Let’s take a tour of New York City. But this is a different kind of tour. We will not only move from place to place, but back in time as well. Through the magic of vintage photography, we will drive through Manhattan in the Spring of 1962. What will we see?
The beautiful color photographs above are here to set the stage for the main subject of this post, namely the black and white pictures that follow. They come from a very unlikely source, a research report prepared by the General Outdoor Advertising Company. It shows a typical billboard advertising campaign and its various sign locations throughout Manhattan. In this case, the client is the Chevrolet Motor Division of General Motors, and the product is the new Chevy II station wagon. Someone from GOA was assigned to photograph all the Chevy II billboards, and highlight them in yellow. That sounds like an interesting job to have: “Here, take this camera, drive around the city and take pictures of our billboards!”
The resulting collection is a unique time capsule showing what cars were typically on the road at that time, along with NYC architecture, signs, storefronts, and other details. These are not the kind of photos you’re going to find in a typical book about New York City. Very few people went around with a camera, photographing various intersections and everyday traffic. And even if someone did, who would publish such photos?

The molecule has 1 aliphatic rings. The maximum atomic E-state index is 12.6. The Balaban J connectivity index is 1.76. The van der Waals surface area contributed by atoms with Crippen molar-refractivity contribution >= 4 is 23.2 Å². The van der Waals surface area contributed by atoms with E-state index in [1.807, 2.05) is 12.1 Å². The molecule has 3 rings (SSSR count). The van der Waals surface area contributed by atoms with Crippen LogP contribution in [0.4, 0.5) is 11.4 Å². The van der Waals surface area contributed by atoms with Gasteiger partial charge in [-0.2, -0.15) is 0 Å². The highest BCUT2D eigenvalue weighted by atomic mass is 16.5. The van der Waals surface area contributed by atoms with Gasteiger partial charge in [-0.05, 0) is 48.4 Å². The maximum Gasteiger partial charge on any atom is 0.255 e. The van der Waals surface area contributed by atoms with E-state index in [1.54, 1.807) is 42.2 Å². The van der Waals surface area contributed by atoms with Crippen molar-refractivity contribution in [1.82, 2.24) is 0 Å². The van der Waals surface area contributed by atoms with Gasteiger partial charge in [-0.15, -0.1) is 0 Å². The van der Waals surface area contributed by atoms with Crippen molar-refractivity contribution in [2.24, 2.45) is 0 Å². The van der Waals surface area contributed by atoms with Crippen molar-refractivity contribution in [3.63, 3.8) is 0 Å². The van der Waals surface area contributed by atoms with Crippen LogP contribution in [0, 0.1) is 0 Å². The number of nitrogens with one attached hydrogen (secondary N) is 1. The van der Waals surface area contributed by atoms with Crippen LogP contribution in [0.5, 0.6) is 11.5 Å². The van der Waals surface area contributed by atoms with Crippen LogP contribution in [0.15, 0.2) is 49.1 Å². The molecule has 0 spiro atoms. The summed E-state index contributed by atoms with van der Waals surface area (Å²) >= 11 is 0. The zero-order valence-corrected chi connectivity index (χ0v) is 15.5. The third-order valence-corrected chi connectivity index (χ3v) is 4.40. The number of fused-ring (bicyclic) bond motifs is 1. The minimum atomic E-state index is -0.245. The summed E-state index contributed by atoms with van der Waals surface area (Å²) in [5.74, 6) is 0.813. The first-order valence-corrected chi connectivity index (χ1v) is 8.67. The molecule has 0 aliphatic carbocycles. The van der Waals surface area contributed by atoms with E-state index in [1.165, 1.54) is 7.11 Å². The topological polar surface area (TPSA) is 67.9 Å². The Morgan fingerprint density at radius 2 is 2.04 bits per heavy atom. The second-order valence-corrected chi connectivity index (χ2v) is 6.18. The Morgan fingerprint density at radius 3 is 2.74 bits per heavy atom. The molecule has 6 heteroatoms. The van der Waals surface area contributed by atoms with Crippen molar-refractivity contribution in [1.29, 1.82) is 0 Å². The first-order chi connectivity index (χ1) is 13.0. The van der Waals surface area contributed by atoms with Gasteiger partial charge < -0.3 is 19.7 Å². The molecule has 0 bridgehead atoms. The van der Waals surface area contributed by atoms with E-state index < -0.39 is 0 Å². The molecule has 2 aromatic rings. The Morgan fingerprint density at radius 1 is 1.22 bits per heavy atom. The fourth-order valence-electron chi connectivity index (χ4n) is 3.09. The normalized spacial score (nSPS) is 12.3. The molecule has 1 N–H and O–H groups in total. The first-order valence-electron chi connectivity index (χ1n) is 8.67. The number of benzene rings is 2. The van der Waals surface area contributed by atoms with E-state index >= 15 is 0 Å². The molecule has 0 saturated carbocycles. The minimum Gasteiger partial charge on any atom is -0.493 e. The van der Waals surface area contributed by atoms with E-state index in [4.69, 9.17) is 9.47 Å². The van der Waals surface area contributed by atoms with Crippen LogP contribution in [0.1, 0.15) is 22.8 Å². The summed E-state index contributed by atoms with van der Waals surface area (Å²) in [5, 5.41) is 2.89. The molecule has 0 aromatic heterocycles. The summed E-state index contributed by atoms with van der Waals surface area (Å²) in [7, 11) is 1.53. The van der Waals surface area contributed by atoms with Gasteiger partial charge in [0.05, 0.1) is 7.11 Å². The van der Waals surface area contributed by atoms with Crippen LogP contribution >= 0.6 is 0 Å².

One thing I noticed was that so many makes of cars were being used as taxis: Fords, Chevrolets, Dodges, Checkers . . . and even Studebakers! Some of these shots were taken “through the windshield”, so you’ll notice some glass reflections and a lack of sharpness on some of these. But that’s price of true authenticity. So let’s experience what a driver would actually see as he drove through Manhattan in May of 1962. Luckily I have the address locations so if some of you explorers want to look these places up on Google street views (or go there in person), you can see what has changed and what hasn’t changed:
A little side note here–I happen to own the two cars seen at left: a 1958 Ford Custom 300 4-door (two tone), and a 1959 Chevrolet Biscayne sedan (solid color). I also once owned a cream-colored Comet, like the one barely visible behind the Chevy.
This is the stretch of Lenox Avenue that Fred Astaire sang about in 1930, “Puttin’ on the Ritz”.
This concludes your tour of New York City. Thank you, and come again!